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SPACs seeking to complete a merger with a private target (a “de-SPAC”) should begin to consider alternate avenues for structuring their business combinations, including flipping the script by making the target the legal acquirer in the transaction.

SPACs generally qualify as emerging growth companies since they are blank-check companies without business operations and revenues under $1.07 billion. As such, under the Jumpstart Our Business Startups Act of 2012 (the “JOBS Act”), emerging growth companies may file confidential registration statements with the Securities and Exchange Commission (the “SEC”) as many times as they would like.  However, since the SPAC is traditionally the legal acquirer in a de-SPAC, the business combination and its announcement via a proxy/prospectus on Form S-4 (or Form F-4 for foreign issuers) do not qualify as a registration statement, and registrants are left with only one bite at the confidential filing apple.

Recent SEC staff practice has illustrated a potential solution to this problem:  structuring transactions so that the target company becomes the acquirer in the business combination. The SEC has treated proxy/prospectuses that are filed by the target—who is operating as the legal acquirer—as if they are registration statements because the target has no prior-issued securities which are traded on a capital market. As such, these target acquirers may file additional confidential filings.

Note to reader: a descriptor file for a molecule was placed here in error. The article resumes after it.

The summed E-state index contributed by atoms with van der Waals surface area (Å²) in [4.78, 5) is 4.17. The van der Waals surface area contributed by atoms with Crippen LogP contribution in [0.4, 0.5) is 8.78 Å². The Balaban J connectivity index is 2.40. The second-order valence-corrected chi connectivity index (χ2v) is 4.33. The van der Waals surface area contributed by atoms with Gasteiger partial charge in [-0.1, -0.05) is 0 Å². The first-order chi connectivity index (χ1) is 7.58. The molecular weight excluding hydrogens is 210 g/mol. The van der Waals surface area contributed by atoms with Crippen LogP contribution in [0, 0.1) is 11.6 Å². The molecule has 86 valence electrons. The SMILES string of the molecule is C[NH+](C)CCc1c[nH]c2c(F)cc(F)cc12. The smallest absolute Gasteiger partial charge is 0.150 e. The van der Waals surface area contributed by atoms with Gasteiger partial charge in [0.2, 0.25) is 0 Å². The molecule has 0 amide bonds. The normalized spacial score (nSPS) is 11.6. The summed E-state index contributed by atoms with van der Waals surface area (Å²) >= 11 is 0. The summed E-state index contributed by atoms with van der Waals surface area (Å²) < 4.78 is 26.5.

This alternative path offers a unique advantage for SPACs seeking to shield the terms of their combination, and the details of the target business, from public scrutiny. It also buys time for filings, so that the SEC can review accounting methods and business disclosures in advance of a public filing.

As SPACs have been increasingly attracted to technology and fintech-based companies—whose agreements and strategic plans may be more sensitive to their competitors—this option creates greater flexibility for the SPAC and the target to tailor their filing to protect as much confidential information as possible. It also gives the target time to test their accounting practices before public exposure.

SPACs seeking to combine with a prospective target should consider how they should structure their transaction and whether the increased flexibility that additional confidential filings afford could add value to a transaction. This is a new practice within the de-SPAC space, and few companies have taken advantage of this alternative method of structuring their business combinations. However, as more SPACs combine with targets over the next year, there could be increased use of this transactional structure.

Mike Blankenship

Houston Managing Partner at Winston & Strawn LLP

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